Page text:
As Ruger said the 4R is a trooper. The 5D is a skirmisher, which is fine except if I upgrade my 4R to a 5D I now need to go buy another trooper mech to replace the Enforcer that can nolonger do the job I brought it to do in the first place!

Challenger

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Re: A Solid Design: The Enforcer
« Reply #46 on: 09 August 2017, 12:40:36 »
What can I say, this makes no sense to me.  The fault in the Enforcer 5D is the heatsinks, not the speed.

In short my experience of cavalry/skirmisher mechs like the 5D is unless they have a veteran pilot, their fire is so inaccurate they might as well not be on the field.

Challenger


Kidd

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Re: A Solid Design: The Enforcer
« Reply #47 on: 09 August 2017, 15:27:05 »
I always preferred the Enforcer over the Centurion, mainly because of aesthetics but also because I don't much fancy LRMs.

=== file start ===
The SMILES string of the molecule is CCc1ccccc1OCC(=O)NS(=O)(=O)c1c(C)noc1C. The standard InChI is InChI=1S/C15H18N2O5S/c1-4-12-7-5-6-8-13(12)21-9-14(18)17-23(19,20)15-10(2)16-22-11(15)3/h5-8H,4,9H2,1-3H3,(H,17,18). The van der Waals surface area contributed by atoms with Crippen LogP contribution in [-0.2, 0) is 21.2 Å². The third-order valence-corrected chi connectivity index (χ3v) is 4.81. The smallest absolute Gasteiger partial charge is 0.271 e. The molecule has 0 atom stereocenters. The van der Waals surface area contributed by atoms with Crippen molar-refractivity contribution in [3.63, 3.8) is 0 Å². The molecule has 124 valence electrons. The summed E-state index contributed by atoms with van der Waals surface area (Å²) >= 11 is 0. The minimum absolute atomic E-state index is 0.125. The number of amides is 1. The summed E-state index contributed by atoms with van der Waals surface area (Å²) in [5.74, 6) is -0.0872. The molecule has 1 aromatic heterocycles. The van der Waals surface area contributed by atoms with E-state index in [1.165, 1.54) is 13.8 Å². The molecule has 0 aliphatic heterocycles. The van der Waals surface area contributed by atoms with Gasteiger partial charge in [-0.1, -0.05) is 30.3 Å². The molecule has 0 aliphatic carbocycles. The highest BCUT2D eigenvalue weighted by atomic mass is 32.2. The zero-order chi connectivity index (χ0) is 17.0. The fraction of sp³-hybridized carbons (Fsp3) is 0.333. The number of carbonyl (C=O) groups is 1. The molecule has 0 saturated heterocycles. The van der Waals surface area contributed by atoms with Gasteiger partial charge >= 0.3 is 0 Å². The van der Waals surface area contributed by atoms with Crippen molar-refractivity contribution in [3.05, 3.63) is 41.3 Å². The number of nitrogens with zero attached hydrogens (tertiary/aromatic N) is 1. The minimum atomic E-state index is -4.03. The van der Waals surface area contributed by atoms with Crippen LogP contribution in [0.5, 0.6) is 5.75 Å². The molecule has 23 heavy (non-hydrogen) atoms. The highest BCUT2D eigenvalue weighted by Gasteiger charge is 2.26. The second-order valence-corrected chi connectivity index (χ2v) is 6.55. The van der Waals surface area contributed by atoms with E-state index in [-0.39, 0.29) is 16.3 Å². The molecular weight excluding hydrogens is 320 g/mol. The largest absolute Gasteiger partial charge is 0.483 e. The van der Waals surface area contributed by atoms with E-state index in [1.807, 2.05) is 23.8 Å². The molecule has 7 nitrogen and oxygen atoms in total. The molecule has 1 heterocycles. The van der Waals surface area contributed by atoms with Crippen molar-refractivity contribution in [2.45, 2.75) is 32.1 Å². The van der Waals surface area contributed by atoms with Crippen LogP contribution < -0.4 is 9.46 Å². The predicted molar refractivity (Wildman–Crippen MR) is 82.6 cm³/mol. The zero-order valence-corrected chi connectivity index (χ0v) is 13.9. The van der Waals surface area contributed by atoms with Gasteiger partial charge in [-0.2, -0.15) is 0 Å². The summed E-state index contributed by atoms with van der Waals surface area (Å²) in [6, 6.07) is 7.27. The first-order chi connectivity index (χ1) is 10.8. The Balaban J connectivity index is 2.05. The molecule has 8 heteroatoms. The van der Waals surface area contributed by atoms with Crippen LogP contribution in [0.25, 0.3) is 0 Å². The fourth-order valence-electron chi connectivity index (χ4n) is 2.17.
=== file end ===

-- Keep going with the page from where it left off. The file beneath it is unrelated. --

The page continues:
Where an XL shines is when it gives a mech a very high level of maneuverability for its weight. 5/8/5 on a medium in 3069 doesn't fit the bill for "high level of maneuverability for its weight".

I make some exceptions to this rule for medium "line" designs that just outright work with XL engines, such as the Lynx, Bushwacker, Grim Reaper, or Shockwave in later eras. All of these designs bring something the "upgraded" Enforcer just doesn't bring to the table, raw damage output. In each case, these mechs move as fast as the upgraded Enforcer, are just as survivable (or more so) and can deal twice the amount of damage or more from good range. Allowing them to greatly contribute to the fight before they go down.

With all of this in mind, the Enforcer really only brings two things to the table in 3050+ games.

1. Cheaper, lighter playmate for heavier nasty units that need a little buddy